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Colton Herta sets track record by winning pole at Long Beach


LONG BEACH, Calif. — Colton Herta broke the Long Beach track record in qualifying on Saturday, and the California native will start from pole for his home IndyCar race.

Herta clocked a lap of 1 minute, 05.3095 seconds on the temporary urban course set up in downtown Long Beach to earn his eighth career pole and the right to lead the field to green on Sunday. The previous record was 1:06.2254 set by Helio Castroneves in 2017.

Herta, who hails from Valencia, is the defending winner and will be hoping to give Andretti Autosport its fourth straight victory in America’s most prestigious street race.

“As a young kid, I always trained to be an IndyCar driver and it was because of this race,” Herta said.

Herta led a quick session for Andretti, which saw him, 2018 and 2019 winner Alexander Rossi and Romain Grosjean advance to the final qualifying round. But as Grosjean chased Herta for pole, the former Formula 1 driver hit a tire barrier which brought the session to a screeching halt.

Herta celebrated by returning to the pit lane because he thought the session was over. Instead, IndyCar said there were 2 seconds left on the clock and would allow the drivers to get back on track for a final qualifying lap. Felix Rosenqvist and Rossi were the only two in the Fast Six to make another lap and no forward position.

Grosjean, who had been second fastest before crashing, set his fastest lap and dropped to sixth on the grid. That moved Josef Newgarden of Team Penske, winners at Texas in IndyCar’s last outing, to second overall.

Defending IndyCar champion Alex Palou qualified third for Chip Ganassi Racing, followed by Arrow McLaren SP’s Rosenqvist, Rossi and Grosjean.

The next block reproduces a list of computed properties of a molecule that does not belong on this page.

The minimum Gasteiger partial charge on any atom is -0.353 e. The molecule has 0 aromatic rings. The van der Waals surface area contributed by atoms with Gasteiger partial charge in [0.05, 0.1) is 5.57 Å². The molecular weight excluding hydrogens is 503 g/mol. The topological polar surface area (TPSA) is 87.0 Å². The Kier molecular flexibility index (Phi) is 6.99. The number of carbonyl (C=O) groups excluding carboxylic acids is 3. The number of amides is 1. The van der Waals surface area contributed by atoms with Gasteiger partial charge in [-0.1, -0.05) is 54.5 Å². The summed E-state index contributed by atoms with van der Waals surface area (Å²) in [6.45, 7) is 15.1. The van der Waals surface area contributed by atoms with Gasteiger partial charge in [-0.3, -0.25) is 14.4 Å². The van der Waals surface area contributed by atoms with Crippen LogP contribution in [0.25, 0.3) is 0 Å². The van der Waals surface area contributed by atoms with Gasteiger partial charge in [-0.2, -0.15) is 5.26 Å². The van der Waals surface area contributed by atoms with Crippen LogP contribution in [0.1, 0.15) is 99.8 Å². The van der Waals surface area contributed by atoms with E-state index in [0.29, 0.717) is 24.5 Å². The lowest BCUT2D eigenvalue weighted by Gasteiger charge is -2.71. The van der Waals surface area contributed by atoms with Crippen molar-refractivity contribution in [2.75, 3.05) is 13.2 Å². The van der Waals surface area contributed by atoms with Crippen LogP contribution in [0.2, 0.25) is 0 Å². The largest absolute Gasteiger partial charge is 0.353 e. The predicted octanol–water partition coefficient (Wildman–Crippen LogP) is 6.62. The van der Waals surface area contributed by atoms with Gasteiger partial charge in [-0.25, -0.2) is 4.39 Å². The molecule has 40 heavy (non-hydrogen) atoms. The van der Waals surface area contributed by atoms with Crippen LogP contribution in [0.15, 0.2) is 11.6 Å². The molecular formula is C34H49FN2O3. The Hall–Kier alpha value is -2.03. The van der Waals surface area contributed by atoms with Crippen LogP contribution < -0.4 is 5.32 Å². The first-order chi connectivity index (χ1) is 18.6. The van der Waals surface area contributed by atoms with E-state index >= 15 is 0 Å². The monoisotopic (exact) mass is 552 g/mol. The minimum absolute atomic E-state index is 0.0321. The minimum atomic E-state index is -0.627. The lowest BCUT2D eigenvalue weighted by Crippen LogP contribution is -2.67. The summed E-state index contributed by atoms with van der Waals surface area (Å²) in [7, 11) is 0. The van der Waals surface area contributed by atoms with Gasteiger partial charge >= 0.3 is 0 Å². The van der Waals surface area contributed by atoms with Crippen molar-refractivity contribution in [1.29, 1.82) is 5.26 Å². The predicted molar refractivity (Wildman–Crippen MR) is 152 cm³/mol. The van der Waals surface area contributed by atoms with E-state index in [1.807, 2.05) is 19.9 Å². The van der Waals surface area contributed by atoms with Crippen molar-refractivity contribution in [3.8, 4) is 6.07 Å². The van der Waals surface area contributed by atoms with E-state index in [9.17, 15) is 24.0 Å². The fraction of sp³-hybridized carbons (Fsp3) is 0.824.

“Man, the Andretti cars look really good. Not just Herta,” Newgarden said. “They’re going to be tough to beat.”

Jimmie Johnson, who broke his right hand in a crash on Friday during practice, wore a carbon fiber brace on it on Saturday and qualified 25th in the 26-car field. He also crashed in Saturday practice and set his two fastest laps in qualifying for hampering Graham Rahal as they merged on the racing surface.

“I control damage with my hand,” Johnson said. “I’m just going to have to work my way in, if I can, and I’m sure some attrition will come into play. Hopefully my hand will hold up and get me through the race, I can log laps. I need some points, I’m currently tied for 10th in the championship and I would like to earn as many points as possible to stay as high in the points as possible.”

Jack Harvey, who suffered a concussion in an accident in Texas that caused him to miss that race, returned to competition at Long Beach and qualified 21st.

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